Dems Pressure Biden On Student Debt Relief

Members of President Joe Biden’s own party are urging him to go even further in his attempts to provide more student loan debt relief, despite the fact that he’s already put in motion an order that will cancel billions of dollars in debt for hundreds of thousands of borrowers.
On Wednesday, many Democratic lawmakers sent Biden a letter that urged him to live up to the promises he has made in regard to student loan debt relief. This comes not long before interest will soon begin to accrue again on student loans, after more than three years of having that paused due to the COVID-19 pandemic.
The letter, which was signed by leading Democrats such as Massachusetts Senator Elizabeth Warren and Senate Majority Chuck Schumer, read:
“We are extremely disappointed and concerned that the Supreme Court substituted politics for the rule of law to deny as many as 43 million hard working Americans life-changing relief from crushing student loan debt.
“In the wake of this outrageous decision, we appreciate your announcement initiating a rulemaking under the Higher Education Act of 1965 to deliver on debt relief and write to urge you to swiftly carry out your commitment to working and middle class families, and cancel student debt by early 2024.”
Biden’s initial plan was to cancel as much as $20,000 in federal student loan debt for borrowers who qualified. The Supreme Court shot down that plan through a decision it made earlier in the summer.
That didn’t stop Biden from pressing forward with other efforts to provide student debt relief, though. The Biden administration began to negotiate a new rulemaking process so that a new form of forgiveness could go into effect.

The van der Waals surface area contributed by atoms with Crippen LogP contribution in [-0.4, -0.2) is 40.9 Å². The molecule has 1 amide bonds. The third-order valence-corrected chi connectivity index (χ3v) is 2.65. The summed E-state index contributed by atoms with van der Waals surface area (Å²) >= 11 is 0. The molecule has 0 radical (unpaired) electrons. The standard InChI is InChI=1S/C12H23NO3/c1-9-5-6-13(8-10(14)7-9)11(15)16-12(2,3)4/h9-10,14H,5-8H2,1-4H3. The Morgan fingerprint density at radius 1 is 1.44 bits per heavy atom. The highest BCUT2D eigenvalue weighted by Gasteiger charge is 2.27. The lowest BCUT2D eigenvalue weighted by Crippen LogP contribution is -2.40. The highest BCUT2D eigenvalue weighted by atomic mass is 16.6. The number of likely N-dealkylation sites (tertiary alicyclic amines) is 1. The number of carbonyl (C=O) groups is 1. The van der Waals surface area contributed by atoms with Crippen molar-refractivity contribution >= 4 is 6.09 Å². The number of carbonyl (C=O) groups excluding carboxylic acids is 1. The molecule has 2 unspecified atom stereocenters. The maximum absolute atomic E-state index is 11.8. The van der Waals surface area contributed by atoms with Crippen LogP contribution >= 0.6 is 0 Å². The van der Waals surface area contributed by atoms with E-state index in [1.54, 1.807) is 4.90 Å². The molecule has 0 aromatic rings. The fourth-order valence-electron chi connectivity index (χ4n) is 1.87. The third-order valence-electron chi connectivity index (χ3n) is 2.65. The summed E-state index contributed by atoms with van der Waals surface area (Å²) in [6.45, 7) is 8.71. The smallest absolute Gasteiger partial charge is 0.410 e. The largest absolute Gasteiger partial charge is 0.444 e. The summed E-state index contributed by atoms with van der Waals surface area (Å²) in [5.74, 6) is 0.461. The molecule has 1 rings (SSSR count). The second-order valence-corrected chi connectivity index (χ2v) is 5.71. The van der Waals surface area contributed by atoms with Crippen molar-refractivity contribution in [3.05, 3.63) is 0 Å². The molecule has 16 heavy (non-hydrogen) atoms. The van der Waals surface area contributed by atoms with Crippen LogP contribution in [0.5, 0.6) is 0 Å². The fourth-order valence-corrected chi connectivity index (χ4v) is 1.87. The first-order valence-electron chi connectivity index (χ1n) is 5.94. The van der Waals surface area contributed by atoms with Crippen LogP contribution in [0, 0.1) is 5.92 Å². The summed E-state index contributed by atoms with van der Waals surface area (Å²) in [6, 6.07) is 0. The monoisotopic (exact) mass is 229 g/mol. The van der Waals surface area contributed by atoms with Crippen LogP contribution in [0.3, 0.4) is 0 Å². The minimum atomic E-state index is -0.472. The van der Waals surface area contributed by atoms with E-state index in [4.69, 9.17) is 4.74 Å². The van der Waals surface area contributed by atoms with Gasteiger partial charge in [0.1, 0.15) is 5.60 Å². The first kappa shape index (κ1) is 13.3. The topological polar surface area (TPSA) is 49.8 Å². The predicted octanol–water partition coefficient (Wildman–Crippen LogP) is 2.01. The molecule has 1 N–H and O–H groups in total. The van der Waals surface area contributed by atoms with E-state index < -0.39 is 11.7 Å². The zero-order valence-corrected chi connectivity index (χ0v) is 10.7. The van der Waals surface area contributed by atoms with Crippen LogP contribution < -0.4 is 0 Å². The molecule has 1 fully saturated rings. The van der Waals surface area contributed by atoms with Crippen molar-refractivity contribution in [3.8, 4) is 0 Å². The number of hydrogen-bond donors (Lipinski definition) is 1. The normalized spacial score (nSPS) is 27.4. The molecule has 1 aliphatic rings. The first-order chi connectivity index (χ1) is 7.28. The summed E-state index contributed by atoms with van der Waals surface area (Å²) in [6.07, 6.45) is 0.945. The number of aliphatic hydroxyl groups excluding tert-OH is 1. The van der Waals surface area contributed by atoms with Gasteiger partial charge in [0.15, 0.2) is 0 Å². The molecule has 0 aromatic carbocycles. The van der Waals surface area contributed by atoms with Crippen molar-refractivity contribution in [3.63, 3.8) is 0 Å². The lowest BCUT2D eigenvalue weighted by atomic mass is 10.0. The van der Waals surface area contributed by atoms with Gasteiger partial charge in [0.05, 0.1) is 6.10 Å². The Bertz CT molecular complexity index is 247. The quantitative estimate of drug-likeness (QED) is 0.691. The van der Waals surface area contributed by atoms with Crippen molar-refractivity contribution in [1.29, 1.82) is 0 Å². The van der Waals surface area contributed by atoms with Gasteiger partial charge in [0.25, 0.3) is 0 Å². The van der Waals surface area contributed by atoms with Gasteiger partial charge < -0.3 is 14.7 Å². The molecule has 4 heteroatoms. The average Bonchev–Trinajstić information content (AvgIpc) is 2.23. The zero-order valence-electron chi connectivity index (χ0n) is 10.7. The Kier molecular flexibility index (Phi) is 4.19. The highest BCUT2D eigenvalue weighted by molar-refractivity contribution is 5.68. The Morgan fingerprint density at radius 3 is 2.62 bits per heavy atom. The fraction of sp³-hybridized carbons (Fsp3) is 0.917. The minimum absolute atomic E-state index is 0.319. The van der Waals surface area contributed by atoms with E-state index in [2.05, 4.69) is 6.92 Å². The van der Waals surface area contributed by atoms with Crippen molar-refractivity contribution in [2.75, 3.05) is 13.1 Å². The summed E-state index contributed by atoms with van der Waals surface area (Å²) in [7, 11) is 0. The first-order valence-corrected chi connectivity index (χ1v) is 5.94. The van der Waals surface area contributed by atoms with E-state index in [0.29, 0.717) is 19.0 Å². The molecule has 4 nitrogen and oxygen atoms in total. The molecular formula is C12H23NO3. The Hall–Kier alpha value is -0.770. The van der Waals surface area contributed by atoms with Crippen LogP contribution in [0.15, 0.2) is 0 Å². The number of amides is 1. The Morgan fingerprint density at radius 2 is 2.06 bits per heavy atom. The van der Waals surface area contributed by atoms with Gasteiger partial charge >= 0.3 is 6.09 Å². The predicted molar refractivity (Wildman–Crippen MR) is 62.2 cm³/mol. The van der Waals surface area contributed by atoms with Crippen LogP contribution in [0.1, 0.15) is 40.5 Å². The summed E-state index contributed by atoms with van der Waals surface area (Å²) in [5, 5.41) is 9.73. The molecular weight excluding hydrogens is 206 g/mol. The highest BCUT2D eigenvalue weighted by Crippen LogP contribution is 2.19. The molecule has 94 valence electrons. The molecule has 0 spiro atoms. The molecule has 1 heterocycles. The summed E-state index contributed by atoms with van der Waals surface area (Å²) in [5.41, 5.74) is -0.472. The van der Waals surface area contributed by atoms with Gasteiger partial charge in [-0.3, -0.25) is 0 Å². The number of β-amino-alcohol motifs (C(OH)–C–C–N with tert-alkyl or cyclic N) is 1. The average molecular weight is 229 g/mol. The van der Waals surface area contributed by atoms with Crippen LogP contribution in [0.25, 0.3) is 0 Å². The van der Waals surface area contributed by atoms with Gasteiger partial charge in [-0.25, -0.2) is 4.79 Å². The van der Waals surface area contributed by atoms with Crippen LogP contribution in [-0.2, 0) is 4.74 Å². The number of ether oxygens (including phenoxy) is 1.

While the White House has said that this direction should hold up in court – if it were to be challenged – it will likely take a lot longer for them to implement than previous efforts. The Biden administration hasn’t provided additional details on the total amount of student loan debt relief could come from this plan, nor which borrowers would be eligible to receive the relief.
While the administration is pursuing those avenues, it is also starting to “on-ramp” the resumption of federal student loan repayments, which will begin again in October.
Even though payments will come due again that month, borrowers won’t be penalized financially if they miss payments when they restart. Their loans will just continue to accrue interest in the instance of missed payments. That approach will last for one more year.
But, as the letter from the Democratic lawmakers to Biden states:
“While we understand your administration’s efforts in providing a 12-month ‘on-ramp’ starting on October 1, 2023, to protect borrowers during the transition to repayment, we remain gravely concerned about the Department of Education’s projections that without additional relief, student debt delinquencies and defaults will spike once repayment resumes.
“The Department of Education should work to ensure that implementation of the final rule to provide debt relief does not happen after the 12-month on ramp ends in effort to further reduce the risk of delinquency and default.”